Governor Mandates Any Business Reopening to Develop a COVID-19 Preparedness and Response Plan, Among other Requirements


With Executive Order 2020-77, Michigan Governor Gretchen Whitmer permitted manufacturing to reopen as of May 11th, though many plants announced that they would not be prepared to do so until May 18th.  Prior to this latest iteration of the “Stay Home, Stay Safe” Orders, other industries—such as lawn care, construction, real estate, and other select industries—have also been permitted to reopen.  But, there are certain requirements for those who do.   

Any business reopening in-person work must, at a minimum:

  1. Develop a COVID-19 preparedness and response plan;
  2. Restrict the number of workers present on-premises to no more than is strictly necessary;
  3. Promote remote work to the fullest extent possible;
  4. Keep workers and patrons who are on-premises at least six feet from one another;
  5. Require masks to be worn when workers cannot consistently maintain six feet of separation;
  6. Increase standards of facility cleaning and disinfection;
  7. Adopt policies to prevent workers from entering the premises if they display respiratory symptoms or have had contact with a person with a confirmed diagnosis of COVID-19;
  8. Adopt any other social distancing practices and mitigation measures recommended by the CDC.

Construction companies have additional requirements as to how on-site work must be conducted, including daily screenings.  Manufacturing companies also have additional requirements, including daily screening, training workers, staggering shifts and start times, and implementing other protocols.  And, as we’ve all experienced, retail stores have their own requirements.

The COVID-19 Preparedness and Response Plan that every company must develop must be consistent with recommendations in the Guidance on Preparing Workplaces for COVID-19, developed by the Occupational Safety and Health Administration (“OSHA”).  Preparedness and Response Plans must be available at company headquarters or the worksite.  For businesses with multiple locations (or perhaps working out of their headquarters and also at a worksite or multiple worksites), we recommend keeping the Plan at each location.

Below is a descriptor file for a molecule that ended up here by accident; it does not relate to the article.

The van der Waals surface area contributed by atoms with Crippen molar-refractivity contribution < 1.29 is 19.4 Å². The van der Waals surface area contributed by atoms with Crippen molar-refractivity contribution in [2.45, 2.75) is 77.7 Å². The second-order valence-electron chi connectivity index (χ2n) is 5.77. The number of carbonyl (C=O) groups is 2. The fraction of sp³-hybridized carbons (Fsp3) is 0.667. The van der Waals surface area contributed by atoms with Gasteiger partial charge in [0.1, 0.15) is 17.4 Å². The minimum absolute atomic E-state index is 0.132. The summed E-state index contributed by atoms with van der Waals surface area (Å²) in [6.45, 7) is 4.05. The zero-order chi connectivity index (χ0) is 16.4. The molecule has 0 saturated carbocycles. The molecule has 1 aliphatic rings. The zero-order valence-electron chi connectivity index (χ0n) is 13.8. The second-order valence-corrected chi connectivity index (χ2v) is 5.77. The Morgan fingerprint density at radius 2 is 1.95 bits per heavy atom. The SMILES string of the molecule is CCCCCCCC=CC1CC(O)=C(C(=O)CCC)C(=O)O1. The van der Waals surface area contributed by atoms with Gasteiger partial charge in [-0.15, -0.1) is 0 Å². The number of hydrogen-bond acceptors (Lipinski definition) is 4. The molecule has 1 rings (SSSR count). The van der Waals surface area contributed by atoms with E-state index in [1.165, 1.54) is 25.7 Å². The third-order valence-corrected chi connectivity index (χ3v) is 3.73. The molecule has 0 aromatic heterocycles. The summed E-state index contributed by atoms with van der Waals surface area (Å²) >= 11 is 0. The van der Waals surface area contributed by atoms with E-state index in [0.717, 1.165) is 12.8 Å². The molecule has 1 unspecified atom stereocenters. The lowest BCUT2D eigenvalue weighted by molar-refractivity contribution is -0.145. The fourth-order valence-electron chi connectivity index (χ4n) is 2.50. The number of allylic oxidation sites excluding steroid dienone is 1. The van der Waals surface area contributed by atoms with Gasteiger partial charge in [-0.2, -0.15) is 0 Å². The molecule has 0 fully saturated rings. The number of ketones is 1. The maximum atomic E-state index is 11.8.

In order to be consistent with OSHA’s guidance, when companies are developing their COVID-19 Preparedness and Response Plans, they should:

  • Develop an Infectious Disease Preparedness and Response Plan
  • Describe Basic Infection Prevention Measures
  • Develop Policies and Procedures for Prompt Identification and Isolation of Sick People, if Appropriate
  • Develop, Implement, and Communicate about Workplace Flexibilities and Protections
  • Implement Workplace Controls
  • Consider Use and Provision of Personal Protective Equipment
  • Follow All Other CDC Guidelines and Those Requirements Set Forth in EO 2020-77

Not all steps will be necessary for every company, and some may not be possible for your business.  Though businesses that are at increased or high risk for exposure to the Coronavirus, more stringent plans will need to be implemented.  These are general plan categories, with more complex and detailed policies to be fleshed out.  Your company should develop and implement a plan that is suitable for it, that protects your employees, and that reasonably can be followed. 

For over the past month, Butzel Long has been assisting its clients to develop, draft, and implement Preparedness and Response Plans.  If you need assistance drafting an appropriate plan before your company goes back to work—whether this coming Monday or at any time thereafter—contact any of the authors listed below.  We will be happy to assist your company to be prepared, to plan ahead, and to comply with the Governor’s latest Executive Order. 

Justin G. Klimko

Paul Mersino

Bernie Fuhs

Brett Miller

Jennifer Dukarski

Mitch Zajac

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